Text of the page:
Families Adjust to a New Post-Recession Reality to Pay for College, Says New Research from Sallie Ma
Jul 23rd 2013 10:49AM
Updated Jul 23rd 2013 10:52AM
Families Adjust to a New Post-Recession Reality to Pay for College,
Says New Research from Sallie Mae and Ipsos
Scholarships and Grants Climb to Largest Source,
While Parent Contributions Decline and Economic Worries Fall
NEWARK, Del.--(BUSINESS WIRE)-- Families have adjusted to a new post-recession reality to pay for college, according to a new national study from Sallie Mae and Ipsos released today. "How America Pays for College 2013" shows that more families use grants and scholarships to fund college costs than any other source of funding and that parents have reduced the share they contribute.
Today, scholarships and grants pay for 30 percent of college costs, up from 25 percent four years ago. The average amount of such aid grew to $6,355, up from $4,859 in 2009.
Parents now fund from income and savings 27 percent of college expenses, down from 2010's peak funding of 37 percent. Parents' average out-of-pocket spending declined to $5,727 from $8,752 in 2010.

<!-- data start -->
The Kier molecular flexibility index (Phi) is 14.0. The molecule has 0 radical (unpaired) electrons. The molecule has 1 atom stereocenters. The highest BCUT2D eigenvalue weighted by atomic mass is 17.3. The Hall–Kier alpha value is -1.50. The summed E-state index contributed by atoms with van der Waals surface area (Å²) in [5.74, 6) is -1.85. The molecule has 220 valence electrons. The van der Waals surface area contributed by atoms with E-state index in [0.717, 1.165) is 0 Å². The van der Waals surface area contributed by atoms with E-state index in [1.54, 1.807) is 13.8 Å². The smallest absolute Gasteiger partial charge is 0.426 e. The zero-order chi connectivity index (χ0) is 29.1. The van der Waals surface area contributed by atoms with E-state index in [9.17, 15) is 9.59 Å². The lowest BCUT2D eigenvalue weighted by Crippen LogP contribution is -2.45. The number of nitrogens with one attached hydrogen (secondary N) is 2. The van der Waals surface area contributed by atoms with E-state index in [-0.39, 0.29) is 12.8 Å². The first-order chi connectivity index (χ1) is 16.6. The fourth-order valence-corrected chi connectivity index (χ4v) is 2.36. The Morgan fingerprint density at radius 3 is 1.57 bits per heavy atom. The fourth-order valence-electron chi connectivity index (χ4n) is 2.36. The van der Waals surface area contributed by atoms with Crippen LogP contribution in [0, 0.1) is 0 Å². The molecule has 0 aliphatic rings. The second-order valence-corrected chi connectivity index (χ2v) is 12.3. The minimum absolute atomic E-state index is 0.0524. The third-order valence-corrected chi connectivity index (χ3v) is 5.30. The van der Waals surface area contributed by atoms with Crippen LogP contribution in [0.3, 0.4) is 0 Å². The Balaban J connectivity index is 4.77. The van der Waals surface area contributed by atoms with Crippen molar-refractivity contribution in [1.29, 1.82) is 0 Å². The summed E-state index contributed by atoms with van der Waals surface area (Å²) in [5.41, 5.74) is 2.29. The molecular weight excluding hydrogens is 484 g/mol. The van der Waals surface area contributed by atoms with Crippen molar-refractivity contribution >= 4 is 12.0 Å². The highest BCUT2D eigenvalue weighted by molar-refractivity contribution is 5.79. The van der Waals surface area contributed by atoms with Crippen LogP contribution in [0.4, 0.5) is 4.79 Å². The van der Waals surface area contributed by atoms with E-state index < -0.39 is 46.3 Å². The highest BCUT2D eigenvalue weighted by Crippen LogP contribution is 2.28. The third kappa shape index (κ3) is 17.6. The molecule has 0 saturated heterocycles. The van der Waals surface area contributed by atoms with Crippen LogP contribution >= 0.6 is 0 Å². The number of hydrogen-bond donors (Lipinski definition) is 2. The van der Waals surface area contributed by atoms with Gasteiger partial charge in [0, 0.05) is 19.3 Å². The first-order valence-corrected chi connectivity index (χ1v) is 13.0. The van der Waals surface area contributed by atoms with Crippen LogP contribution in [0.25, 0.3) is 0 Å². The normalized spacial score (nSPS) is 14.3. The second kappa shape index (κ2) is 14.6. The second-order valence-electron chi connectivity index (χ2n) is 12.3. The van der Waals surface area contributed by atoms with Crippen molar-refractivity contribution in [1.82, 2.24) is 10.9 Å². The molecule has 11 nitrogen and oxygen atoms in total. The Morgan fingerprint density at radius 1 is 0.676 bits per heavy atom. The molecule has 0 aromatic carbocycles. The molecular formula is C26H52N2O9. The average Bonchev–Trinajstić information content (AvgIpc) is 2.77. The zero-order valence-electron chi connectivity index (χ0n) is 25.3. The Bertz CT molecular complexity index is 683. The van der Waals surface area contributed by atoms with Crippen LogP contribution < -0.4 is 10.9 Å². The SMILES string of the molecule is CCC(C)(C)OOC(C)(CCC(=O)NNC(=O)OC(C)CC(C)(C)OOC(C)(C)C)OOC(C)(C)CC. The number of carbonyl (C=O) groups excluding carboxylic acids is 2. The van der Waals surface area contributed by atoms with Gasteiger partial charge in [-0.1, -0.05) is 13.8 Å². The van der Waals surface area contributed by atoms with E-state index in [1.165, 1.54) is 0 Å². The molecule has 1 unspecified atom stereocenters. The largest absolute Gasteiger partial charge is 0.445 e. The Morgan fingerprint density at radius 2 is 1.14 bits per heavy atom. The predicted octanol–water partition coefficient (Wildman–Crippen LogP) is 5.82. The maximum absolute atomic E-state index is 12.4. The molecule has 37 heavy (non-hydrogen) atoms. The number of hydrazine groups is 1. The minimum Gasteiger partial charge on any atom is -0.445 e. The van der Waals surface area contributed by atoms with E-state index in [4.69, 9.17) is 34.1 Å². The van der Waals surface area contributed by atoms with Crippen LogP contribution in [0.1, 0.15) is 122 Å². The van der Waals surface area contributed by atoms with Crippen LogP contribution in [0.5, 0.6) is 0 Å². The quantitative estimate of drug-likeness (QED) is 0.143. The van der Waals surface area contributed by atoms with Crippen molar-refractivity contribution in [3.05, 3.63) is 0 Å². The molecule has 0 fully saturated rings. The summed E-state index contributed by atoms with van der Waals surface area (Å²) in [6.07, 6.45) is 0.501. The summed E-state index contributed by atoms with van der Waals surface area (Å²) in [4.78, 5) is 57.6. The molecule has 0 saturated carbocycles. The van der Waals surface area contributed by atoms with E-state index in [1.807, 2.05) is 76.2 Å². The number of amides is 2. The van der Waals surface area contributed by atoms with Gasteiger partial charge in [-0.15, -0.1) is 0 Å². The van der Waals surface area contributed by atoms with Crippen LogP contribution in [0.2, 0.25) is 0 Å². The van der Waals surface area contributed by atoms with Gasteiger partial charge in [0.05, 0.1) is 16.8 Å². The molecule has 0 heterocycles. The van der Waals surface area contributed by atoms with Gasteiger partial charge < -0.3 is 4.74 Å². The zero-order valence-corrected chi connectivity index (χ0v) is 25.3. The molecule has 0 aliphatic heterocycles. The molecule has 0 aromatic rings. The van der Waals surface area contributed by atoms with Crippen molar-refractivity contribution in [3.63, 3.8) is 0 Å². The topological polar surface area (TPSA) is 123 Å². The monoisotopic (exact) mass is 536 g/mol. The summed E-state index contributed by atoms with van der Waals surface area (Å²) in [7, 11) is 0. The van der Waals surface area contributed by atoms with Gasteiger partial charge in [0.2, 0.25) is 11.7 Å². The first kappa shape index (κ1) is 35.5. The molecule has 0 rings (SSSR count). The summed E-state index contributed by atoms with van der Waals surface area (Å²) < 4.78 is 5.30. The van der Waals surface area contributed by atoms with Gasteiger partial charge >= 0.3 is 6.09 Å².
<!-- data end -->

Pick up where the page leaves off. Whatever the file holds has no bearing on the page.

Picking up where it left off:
At the same time, belief in the value of college is unwavering. In 2013, 85 percent of parents strongly agreed that college was an investment in their child's future, the highest in the six years since the study began.
"In this post-recession environment, families overwhelmingly believe in the dream of college, yet they are more realistic when it comes to how they pay for it," said Jack Remondi, president and CEO, Sallie Mae. "The study found that the majority of families do not have a financial plan to pay for college. We recognize that having a plan, however, increases the likelihood of success. That is the ultimate goal, for students, families, schools and us."